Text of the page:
Needless to say, McCloskey, a carpenter who lives in Sewell, N.J., has been kicking himself almost as long as he has had the stock.
When the bank failed, shareholders saw their investment totally wiped out.
Officials at the Federal Deposit Insurance Corp., which seized the bank's assets after the Pennsylvania Banking Department closed it, say it's unlikely that shareholders will be able to recoup any of their investment.
"What a dope," McCloskey said recently, berating himself. "Reebok wasn't on TV like it is now. It's just very disheartening.
The PSFS stock "was really a rip-off," he said. "It sounds like a set up."
He's not alone. Investors all over the region were left in the lurch after the closing of the venerable thrift, and its parent, Meritor Savings Bank.
Those who bought PSFS stock were converted to Meritor shareholders in the mid-1980s, when the parent company was created.
Like McCloskey, many of the original investors had made only this one stock market investment in their entire life.
Many were working-class and middle-class PSFS depositors who invested in the savings bank during its initial public offering in 1983.
When the thrift decided to convert from a mutual savings bank - which is owned by depositors - into a public company, stock was offered to all depositors first and was sold through the branches.
Many depositors bought it then at $11.25 a share. By the time that first stock sale was over, it was considered the largest initial public stock offering in history.
"The bank had been there through the Depression and had never closed its doors," said Leslie C. Voth, who had been the bank's shareholder-relations director. "That made such an incredible impression on some of these folks and their parents. They bought (the stock) simply on the name.
"They just weren't that sophisticated," she continued. "They just didn't really understand a lot about what they were buying or what the risks were."
Voth said she often took calls from puzzled shareholders questioning why they didn't receive monthly statements or wanting to know what kind of interest they were getting on their stock.
"They thought it was a new kind of account," Voth said. "They just didn't understand.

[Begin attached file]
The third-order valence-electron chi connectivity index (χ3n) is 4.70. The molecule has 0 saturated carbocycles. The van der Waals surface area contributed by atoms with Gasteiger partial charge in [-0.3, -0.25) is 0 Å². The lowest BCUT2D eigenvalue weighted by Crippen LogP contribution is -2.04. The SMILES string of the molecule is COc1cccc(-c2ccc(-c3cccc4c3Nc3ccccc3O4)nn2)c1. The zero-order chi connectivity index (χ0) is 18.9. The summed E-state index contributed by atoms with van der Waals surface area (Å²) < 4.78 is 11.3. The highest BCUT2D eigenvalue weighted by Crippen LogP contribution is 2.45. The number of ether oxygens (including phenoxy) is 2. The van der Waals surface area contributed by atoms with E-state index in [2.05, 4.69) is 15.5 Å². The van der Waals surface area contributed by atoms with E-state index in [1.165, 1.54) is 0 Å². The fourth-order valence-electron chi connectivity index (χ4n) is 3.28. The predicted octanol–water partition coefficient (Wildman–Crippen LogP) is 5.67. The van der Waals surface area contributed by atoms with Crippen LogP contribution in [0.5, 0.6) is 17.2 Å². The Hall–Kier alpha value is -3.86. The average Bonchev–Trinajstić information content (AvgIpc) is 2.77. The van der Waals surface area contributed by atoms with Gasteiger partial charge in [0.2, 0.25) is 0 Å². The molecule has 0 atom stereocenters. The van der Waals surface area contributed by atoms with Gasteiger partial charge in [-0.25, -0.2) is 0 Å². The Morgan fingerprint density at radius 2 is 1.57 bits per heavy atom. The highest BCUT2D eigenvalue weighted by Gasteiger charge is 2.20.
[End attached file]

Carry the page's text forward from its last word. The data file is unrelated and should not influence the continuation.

"Many of them couldn't even understand what we were sending them (when) mailing the annual (shareholders') report. They would call and ask people to explain it to them."
The initial offering brought in $370 million. The 25,000 to 30,000 PSFS depositors who invested in the thrift bought 5 million shares; another 30 million went to institutional investors.
Despite the positive response, the stock only once went above its initial offering price - that was for a week in the spring of 1986, when it jumped to $13 a share, Voth said.
Back in the early 1980s, it seemed like a sound investment, stockholders said.
"I got talked into it by a broker," said Helen T. Flanagan, a Bala Cynwyd resident who bought 100 shares. "It was a bad move."
Others said they were lured by the sense of stability that went with the institution.
"It was the first place you saved money," said I. Joel Harvitz, 58, an early investor who had opened his first bank account there as a youngster. ''It seems like everybody had a savings account at PSFS."
He said he was angry that the government would allow shareholders to be penalized.
"Why don't they help honest people?" Harvitz asked.
Richard A. Ash, 66, an investor who often publicly criticized the savings bank's directors for their policies during shareholder meetings, said: "I think many of their depositors did buy it because it was an ancient institution. . . . It had all the aura of stability that was expected with a bank."
Plus, "Here, you were being offered an opportunity to get in on the ground floor of this great savings institution," he continued. "I guess everyone expected that their money would be handled in a prudent fashion."
PSFS' downward spiral started in the mid-1980s, after it began an ill-fated nationwide expansion effort, with the goal of becoming a national financial- services company.
It never recovered.
For many years, until the late-1980s, when management tried to save PSFS by selling assets, the "Society," as it was called by employees, had been the largest bank in the region.
In 1990, Mellon Bank Corp. bought the PSFS initials and its branches in the suburbs and in Northeast Philadelphia from Meritor. Meritor continued to operate inside the city as the Philadelphia Savings Fund Society until it was
closed by regulators for operating in an unsafe manner.
That same day, the Pittsburgh-based Mellon bought the Society's deposits and now claims to have the biggest share of the Philadelphia market. Mellon now operates the Society's branches.
Officials at the FDIC, which sold the deposits and part of the Society's assets to Mellon, said it's "very rare" for stockholders to recoup any of their losses after a bank fails.
"If there were still capital, it wouldn't be insolvent," said Alan Whitney, an FDIC spokesman in Washington, D.C. "While it's possible that there may be some" money left after Meritor is liquidated, he said that ''it's impossible at this point to quantify that."
Shareholders could have a five-to-seven year wait before they know, Whitney said.
Led by former bank director Frank Slattery, a group of large investors may mount a class-action lawsuit against Meritor, Slattery said.
In the mean time, for many of the Society's small stockholders, the experience has soured them on the stock market.
"It has made me so bitter and sick," said McCloskey, the Sewell carpenter. "Some guy across the street just told me he made $5,000" in the market.
"He said 'Do you want to talk to my guy (broker)?' " McCloskey added. "I said, 'I don't want nothing. Keep it. It's just the plague.' "